Comet ISON Image of the Week

Where it all began... (July 1, 2013)


This is where it all began: the so-called "discovery image" of Comet C/2012 S1 (ISON), taken on September 21, 2012 by astronomers Vitali Nevski and Artyom Novichonok. They captured the comet using a 40-cm (16-inch) telescope in Russia that is part of the International Scientific Optical Network, or "ISON", hence the name. The ISON network is typically used for observing space debris and asteroids but programs such as this often get the added bonus of discovering the occasional comet, too!

Within a couple of days of Novichonok and Nevski reporting this find, other observatories had successfully located the comet, which was currently at an extremely faint magnitude 18. Further to this, Comet ISON was subsequently located in images taken several months prior in archived data taken by the Mount Lemmon Survey and Pan-STARRS programs. This is known as "pre-covery" and is quite common. Very faint comets can be hard to spot unless you know exactly where in your data to look, and so many of these sky survey programs take large numbers of images for which there are simply not enough man-hours to individually scour in great detail.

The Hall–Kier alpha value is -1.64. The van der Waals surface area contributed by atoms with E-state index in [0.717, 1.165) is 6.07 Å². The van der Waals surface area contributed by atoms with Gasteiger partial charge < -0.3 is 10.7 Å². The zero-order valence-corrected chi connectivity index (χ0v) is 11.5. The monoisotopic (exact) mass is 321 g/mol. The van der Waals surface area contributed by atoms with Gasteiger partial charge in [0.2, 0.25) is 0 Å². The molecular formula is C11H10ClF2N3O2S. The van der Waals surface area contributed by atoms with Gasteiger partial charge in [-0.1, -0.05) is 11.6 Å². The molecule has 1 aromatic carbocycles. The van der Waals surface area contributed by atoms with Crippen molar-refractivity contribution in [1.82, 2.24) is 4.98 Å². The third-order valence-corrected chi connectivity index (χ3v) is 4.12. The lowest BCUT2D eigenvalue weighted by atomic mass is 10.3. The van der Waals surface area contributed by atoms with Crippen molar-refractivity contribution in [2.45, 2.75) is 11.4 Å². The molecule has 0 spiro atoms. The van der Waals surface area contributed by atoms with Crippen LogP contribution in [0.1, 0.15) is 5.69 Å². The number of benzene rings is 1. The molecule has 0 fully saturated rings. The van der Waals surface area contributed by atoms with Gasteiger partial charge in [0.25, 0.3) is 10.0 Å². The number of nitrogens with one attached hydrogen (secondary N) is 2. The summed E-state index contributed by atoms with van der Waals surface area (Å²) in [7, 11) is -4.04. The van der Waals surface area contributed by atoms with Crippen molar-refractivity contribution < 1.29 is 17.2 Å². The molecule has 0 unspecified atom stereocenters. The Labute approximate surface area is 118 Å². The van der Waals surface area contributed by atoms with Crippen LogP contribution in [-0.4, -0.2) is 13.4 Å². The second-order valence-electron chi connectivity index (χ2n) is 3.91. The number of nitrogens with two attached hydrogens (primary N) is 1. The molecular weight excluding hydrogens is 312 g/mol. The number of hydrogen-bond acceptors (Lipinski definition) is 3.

By September 24, 2012, Comet ISON had received an official designation of C/2012 S1 (ISON), and a preliminary orbit determination that classified it as a Sungrazing Comet, bringing it to within about 1.1-million miles of the Sun on November 28, 2013.

Every week this year we will put up a new image related to Comet C/2012 S1 (ISON). If you have a cool image you'd like us to consider, please send it to sungrazer@nrl.navy.mil, along with a description and any credits you would want applied. We'll contact you if we choose to use your image on the CIOC Website.

See our ISON Image of the Week Archives for earlier picks!